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A. RESEARCH MANUSCRIPTS TYPICALLY CONSISTS OF THESE SECTIONS (and in this order!)
but descriptive, although you do not want to be vague or incorrect. This
is your first chance to grab the reader’s attention.
Capitalize all words, except articles and prepositions.
summarizes your work in one concise paragraph (usually less than 250 words).
It should state the object of the study, describe the methods employed,
and summarize results and primary conclusions. It is usually easiest to
write the abstract after completing the other sections of the paper.
should establish the existing state of knowledge of your research topic
and then identify the specific focus of your work. Information typically
flows in the following manner:
Important links -- check these out!
|MATERIALS & METHODS||In writing
the Materials and Methods section, you need to describe what you did in
such a way that other scientists can follow and duplicate your experiment.
One of the most difficult things in writing a Materials and Methods section
is deciding how much detail to give the reader. Too much detail can make
this section excessively long. You should try to be concise, but complete.
describes the results of your work and includes a summary of the data found
in your tables and figures.
is often the most challenging section to write. In this section your should
interpret your data and draw conclusions regarding your hypothesis. Avoid
repeating the results section --evaluate your data and their implications
in a broader context (i.e. why should anyone care about this?).
How has your work added to our knowledge of this phenomenon or organism or system?
|ACKNOWLEDGMENTS||Professionally acknowledge individuals and organizations that were important in making your study possible. Avoid being "gushy" or overly flip.|
|LITERATURE CITED||Each of the
references cited in your manuscript (in the Introduction, Discussion, etc.)
must be listed in the Literature Cited section. Avoid listing uncited references!
The format of this section is highly formalized and varies somewhat among journals and organizations. Be sure to determine what format is appropriate for your manuscript and follow it carefully and consistently!
Two general citation options are used in scientific papers -- the "name-year convention" and the "citation-sequence" convention. Review the examples to see how these conventions differ.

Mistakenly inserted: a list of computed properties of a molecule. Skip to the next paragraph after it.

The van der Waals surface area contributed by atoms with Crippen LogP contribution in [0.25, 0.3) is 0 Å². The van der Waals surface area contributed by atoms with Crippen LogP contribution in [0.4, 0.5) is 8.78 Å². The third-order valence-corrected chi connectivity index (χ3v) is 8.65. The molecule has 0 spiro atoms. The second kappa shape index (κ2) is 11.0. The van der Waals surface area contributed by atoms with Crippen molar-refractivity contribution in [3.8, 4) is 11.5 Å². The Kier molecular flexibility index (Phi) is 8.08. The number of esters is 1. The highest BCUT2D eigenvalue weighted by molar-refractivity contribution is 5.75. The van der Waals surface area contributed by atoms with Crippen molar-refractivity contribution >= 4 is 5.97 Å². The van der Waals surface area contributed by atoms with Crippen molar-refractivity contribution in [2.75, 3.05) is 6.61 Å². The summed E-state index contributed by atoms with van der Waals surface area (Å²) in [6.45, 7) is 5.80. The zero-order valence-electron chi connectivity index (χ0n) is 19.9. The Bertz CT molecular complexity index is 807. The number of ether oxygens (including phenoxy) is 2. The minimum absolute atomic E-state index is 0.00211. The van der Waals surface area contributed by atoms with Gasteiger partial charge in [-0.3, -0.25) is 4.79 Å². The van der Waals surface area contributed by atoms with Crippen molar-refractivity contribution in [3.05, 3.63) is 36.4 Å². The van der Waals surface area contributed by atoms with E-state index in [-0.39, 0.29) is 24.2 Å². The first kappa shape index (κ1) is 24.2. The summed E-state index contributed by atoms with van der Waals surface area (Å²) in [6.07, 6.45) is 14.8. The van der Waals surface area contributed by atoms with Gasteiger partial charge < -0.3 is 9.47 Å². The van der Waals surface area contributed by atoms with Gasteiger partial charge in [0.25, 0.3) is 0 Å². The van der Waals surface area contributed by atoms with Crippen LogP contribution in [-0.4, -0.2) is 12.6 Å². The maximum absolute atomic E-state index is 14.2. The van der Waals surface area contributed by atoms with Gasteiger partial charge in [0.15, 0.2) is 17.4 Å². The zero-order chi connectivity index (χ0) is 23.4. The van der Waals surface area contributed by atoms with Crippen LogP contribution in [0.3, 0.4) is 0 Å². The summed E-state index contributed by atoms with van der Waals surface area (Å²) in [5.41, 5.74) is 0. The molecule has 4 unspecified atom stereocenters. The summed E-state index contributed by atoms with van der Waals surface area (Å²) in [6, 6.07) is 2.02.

Literature citations vs. literature references: two formatting conventions (name-year vs. citation-sequence).
precise numerical presentation of data. They should be concise and organized.
All tables should have the following elements:
graphs, maps, photos, and technical diagrams. Presentation of data in graphs
is generally more desirable than tables because they aid the reader in
visualizing trends in the data. There are various types of graphs, but
the most common graphs used in scientific writing are scatter plots,
line graphs, and vertical bar graphs. Spreadsheet software
typically has good figure construction features.
Regardless of the type of graph constructed, all contain the following similar elements:
When you create figures for a manuscript, avoid using color for any element (bars, lines, symbols, axes, etc.) in the figure. All elements in the figure should be constructed in black or gray-scale. A surprising variety of bars, lines, and symbols may be created without color. (However, when making figures for posters or electronic slide shows, use of colored elements is recommended.)
* Research manuscripts commonly (but not always) include tables and figures.
material in the above table is summarized in a printable "Master"
B. OVERVIEW OF MANUSCRIPT SECTIONS -- ORDER OF COMPLETION, ETC.
|SECTION||SUGGESTED ORDER OF COMPLETION||INCLUDES
LITERATURE CITATIONS? *
|INCLUDED IN PAGE NUMBERING?|
(save for last!)
(= page 1)
(final numbered pages)
(on unnumbered pages)
* For example, Smith (1998)
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